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Time to plant trees

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AMIDST THE rising heat index that continues to take its toll on all of us, many questions linger: Will this now be the trend for the rest of our time here on earth? Do we just accept nature’s wrath for the many years we have abused and neglected Mother Earth? Is there even an iota of chance for things to get back to the way they used to be? Has the time finally come for all of us to pull our act together and save the only planet we call home? 

It is comforting to note that health and medical experts have been reminding us how to protect ourselves from the serious effects of the heat index, from constantly hydrating ourselves, staying indoors during particular hours of the day, and wearing light-colored clothes among others. The local government units and the Department of Education on the other hand, have been in constant coordination in monitoring the heat index and in promoting blended learning in lieu of in-person learning to protect learners.

While all these provide temporary relief, we fail to recognize that the rising heat index is a manifestation of global warming, an environmental concern that for quite some time, was downplayed by world leaders and even dismissed outright as a hoax perpetrated by environmentalist whom they regard as leftists, radicals and doomsayers. Not until the world began experiencing dangerous weather events that became more frequent and severe year after year. Today we continue to witness frequent and intense drought, storms, heat waves, rising sea levels, melting glaciers and warming oceans. Climate change is real!  

A few weeks ago, I read a post on FB thanking the people who planted and fought to save the narra, camachile, talasai and acacias and other breed of native Philippine trees along the Manila North Road and provincial highway in barangays Dela Paz, to Baliti and Lazatin Boulevard in the City of San Fernando. That same week I was in Japan on a study tour and marvelled how the government has placed a premium on reforestation and wildlife conservation. We visited two of the top universities right at the heart of Tokyo and noticed how modern the structures and facilities were, and yet every available patch of land was planted with huge trees. Trees were not cut to give way to new structures, big or small. Rather the design of the structures was adjusted to ensure that trees were not sacrificed in the name of modernization or development.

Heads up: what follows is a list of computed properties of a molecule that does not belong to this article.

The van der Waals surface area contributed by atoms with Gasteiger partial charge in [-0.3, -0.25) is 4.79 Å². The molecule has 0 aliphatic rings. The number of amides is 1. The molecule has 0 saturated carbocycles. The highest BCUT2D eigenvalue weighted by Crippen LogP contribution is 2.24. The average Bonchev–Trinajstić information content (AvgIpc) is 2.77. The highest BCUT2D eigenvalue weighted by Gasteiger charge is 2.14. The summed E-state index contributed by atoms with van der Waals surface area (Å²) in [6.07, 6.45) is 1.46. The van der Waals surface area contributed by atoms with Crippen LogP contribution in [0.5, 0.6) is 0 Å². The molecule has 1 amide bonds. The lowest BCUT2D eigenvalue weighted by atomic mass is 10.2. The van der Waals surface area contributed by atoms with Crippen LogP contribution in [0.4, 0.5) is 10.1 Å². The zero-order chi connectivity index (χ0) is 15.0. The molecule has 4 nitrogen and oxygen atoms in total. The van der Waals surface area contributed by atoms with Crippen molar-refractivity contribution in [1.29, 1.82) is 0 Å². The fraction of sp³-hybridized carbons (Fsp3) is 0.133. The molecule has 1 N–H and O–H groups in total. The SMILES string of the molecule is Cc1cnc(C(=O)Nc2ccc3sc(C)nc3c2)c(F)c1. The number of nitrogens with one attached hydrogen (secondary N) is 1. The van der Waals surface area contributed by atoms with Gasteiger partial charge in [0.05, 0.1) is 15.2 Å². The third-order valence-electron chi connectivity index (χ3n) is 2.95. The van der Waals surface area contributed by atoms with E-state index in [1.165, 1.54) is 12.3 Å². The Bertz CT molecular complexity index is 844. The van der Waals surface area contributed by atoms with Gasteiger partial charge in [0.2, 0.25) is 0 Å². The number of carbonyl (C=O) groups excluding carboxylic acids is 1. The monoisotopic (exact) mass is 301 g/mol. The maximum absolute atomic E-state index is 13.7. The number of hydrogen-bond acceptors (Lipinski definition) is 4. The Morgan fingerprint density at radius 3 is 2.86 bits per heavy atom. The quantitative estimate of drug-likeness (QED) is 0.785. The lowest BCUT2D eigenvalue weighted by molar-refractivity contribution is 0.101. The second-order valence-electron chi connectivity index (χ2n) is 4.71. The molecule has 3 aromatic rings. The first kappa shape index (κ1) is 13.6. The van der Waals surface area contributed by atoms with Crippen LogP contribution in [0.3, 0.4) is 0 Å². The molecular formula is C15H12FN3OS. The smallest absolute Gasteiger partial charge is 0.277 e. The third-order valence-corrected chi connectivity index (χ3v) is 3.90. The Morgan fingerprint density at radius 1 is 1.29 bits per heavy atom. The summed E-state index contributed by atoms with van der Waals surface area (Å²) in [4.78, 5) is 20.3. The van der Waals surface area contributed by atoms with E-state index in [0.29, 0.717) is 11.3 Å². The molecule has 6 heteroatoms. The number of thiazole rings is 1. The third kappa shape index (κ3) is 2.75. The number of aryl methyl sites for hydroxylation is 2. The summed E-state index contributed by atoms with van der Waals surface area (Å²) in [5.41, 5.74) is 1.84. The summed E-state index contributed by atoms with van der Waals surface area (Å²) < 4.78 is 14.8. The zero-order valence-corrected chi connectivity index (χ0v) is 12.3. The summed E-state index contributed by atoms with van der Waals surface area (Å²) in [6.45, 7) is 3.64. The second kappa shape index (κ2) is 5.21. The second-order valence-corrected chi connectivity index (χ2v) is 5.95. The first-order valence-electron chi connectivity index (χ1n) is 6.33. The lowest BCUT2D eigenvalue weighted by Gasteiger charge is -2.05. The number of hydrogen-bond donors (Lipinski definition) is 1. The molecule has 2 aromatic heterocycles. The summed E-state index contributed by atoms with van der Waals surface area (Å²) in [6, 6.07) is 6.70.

Just yesterday I saw another post from a good friend inviting multi-sectorial groups to plant a tree this June, at the onset of the rainy season. This may initially appear as a small, minor or even insignificant act. However, it is simple acts like tree planting that creates ripples of change in our last-ditch efforts to save our planet.  

It also takes a lot of political will from the national to local government units to implement existing pro-environment laws. Whatever happened to tree planting as a mandatory requirement for graduation? What about the Ancestral Domains Sustainable Development and Protection Plan? Ancestral lands belonging to indigenous people are slowly being taken away by mining companies, all in the name of development. Can you imagine if we can replicate Manilas’ Arroceros Forest Park all over the country and provide a “lung” in every city or town? Wouldn’t it be a refreshing sight to have trees along national and barangay roads that provide shelter for all motorists?  There will no longer be a need to stay in our air-conditioned rooms; we can stay under the canopy of giant trees in the nearby park, watch our children play with other kids and then plan our next tree-planting projects with the rest of our neighbors. 

I may be envisioning an ideal picture in my mind. I may be dreaming something bigger than all our collective dreams. But as one TV commercial aptly puts it, great things start from small beginnings. The time is now, and not tomorrow when all is lost and we only have ourselves to blame. 

 

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